Although there are other types of interpretations of science fiction (and fiction in general), we’ll be privileging a social science fiction approach. One thing to remember is that, in the Humanities, we don’t consider any one discipline having THE answer. Instead, we arrive at answers based on the questions we ask, which are mediated by our disciplinary epistemologies. Cultural Studies is inherently interdisciplinary because it borrows methods of interpretation from a variety of disciplines: History, Sociology, Philosophy, Anthropology, and others. In this class, when we focus on science fiction (which falls under the broad category speculative fiction), we’ll mostly consider it from historical and cultural perspectives—time period and society, respectively.
The (Sub)Cultural Study of Science and Technology
This class is going to take a different approach to science and technology. Instead of explaining how something is constructed or applied, we’re going to consider the value humans place on science and technology. We should view scientific fields as a variety of subcultures. Although biologists, chemists, physicists, etc. share the assumption that the scientific method is the appropriate way to produce knowledge, they focus on different aspects of the natural world (or universe).
Within those disciplines, members speak to each other through, essentially, their own language. Not only do they share a technical slang (jargon), they share assumptions of knowledge. We call these communication systems connecting members of a discipline discourse communities. It is difficult for an outsider to enter the conversation (or understand what he or she is reading or hearing) because discourse communities tend to speak to themselves—to other members within the discourse community. Often the non-scientific/technical audience consumes knowledge of the field through a filter. Perhaps a journalist or discourse community member conveys knowledge in general terms, picking and choosing the details to provide.
Another important consideration for us is how the expert’s authority is used to convince a lay audience that doesn’t fully understand the details of a science the way a member of the discipline would. Moving forward, we’ll read about scientific and technological accounts and try to identify assumptions that guide scientists and engineers to particular conclusions. Such an activity is the basis for critical thinking—don’t just read for information; read to discover the meaning and reasons behind expert conclusions. This doesn’t necessarily mean debunk or criticize the experts; instead, it means analyzing their epistemology, which is discipline specific.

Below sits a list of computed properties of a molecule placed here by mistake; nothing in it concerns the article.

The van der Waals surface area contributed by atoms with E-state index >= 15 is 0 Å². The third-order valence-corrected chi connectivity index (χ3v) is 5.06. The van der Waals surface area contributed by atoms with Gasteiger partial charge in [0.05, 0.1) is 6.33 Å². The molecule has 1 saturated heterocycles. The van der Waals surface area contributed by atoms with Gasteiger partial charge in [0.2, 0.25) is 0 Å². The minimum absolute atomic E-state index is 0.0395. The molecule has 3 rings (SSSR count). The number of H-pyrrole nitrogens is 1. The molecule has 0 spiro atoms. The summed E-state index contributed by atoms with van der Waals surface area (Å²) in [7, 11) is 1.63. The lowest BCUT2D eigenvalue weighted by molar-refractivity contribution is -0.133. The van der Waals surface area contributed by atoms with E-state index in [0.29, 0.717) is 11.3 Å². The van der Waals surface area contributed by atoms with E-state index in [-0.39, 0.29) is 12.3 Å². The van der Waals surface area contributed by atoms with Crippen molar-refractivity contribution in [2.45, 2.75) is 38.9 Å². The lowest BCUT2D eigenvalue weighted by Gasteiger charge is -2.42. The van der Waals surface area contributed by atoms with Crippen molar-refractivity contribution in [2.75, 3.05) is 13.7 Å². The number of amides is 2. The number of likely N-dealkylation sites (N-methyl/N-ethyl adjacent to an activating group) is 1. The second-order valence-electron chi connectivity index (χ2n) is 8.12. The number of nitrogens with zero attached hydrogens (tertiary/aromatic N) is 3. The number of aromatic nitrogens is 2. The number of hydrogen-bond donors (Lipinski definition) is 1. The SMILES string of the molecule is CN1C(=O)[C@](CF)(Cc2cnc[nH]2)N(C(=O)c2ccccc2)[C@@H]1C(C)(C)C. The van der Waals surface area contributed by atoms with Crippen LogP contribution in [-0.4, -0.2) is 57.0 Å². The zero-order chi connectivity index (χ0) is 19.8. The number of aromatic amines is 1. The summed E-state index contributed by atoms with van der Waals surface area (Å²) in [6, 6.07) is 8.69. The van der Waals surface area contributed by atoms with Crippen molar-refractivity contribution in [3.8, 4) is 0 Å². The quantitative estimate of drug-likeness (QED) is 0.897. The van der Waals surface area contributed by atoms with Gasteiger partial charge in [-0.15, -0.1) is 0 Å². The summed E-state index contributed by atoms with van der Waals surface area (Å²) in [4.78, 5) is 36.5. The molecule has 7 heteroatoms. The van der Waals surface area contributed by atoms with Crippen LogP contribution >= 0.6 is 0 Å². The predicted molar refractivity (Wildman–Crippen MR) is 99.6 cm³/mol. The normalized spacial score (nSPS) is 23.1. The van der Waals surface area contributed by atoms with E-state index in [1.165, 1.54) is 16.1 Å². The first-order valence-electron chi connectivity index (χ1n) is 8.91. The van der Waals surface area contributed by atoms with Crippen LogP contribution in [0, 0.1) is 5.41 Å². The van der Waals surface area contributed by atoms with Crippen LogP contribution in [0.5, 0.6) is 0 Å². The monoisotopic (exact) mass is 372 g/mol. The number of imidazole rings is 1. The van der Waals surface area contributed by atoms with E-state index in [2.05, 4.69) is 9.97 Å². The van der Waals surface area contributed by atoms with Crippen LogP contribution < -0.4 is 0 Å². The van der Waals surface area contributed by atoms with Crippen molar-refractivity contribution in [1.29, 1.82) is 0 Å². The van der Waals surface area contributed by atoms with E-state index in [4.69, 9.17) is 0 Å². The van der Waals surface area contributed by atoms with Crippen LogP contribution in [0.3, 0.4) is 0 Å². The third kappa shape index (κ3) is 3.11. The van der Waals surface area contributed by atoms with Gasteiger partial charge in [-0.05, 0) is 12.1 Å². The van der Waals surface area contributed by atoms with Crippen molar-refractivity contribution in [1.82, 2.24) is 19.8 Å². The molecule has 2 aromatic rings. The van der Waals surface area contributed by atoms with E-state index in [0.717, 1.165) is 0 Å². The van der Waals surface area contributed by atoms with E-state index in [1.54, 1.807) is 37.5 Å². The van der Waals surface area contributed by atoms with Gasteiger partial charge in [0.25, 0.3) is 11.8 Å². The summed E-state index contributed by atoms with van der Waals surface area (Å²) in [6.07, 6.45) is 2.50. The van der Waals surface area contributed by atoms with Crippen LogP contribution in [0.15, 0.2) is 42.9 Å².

Vocabulary for Discussing Culture
These are important terms to know when talking about culture and communication. Sometimes we (English professors) use different terms interchangeably, but the definitions below are good for our purposes in this class. They might not be the exact definitions your fields adhere to, but, knowing there are slight differences, allows you to (re)consider how a person from a certain discipline comes to knowledge.
- Ideology: prevailing cultural/institutional attitudes, beliefs, norms, attributes, practices, and myths that are said to drive a society. Members of a culture (or subculture) aren’t devoid of ideology. Take a look at the OED Online’s 1st and 4th definitions.
- Hegemony: the ways or results of a dominant group’s (the hegemon) influence over other groups in a society or region. The dominant group dictates, consciously or unconsciously, how society is structured and how other groups must “buy into” the structure. For example, the former Soviet Union was the hegemonic power influencing the communist countries of Eastern Europe during the Cold War.
- Systemic:* (adjective) pertaining to an entire system, institution, or object; something ‘systemic’ cannot be removed from the system.
- Rhetoric: the ability to perceive the available means of persuasion (Aristotle), or the ways in which meanings are conveyed.
- Epistemology: “a branch of philosophy that investigates the origin, nature, methods, and limits of human knowledge.”
- Genre: literary or other textual products “with certain conventions and patterns that, through repetition, have become so familiar that [audiences] expect similar elements in the works of the same type” (Dick, p. 112).
- Illusion: “false or misleading representation of reality.”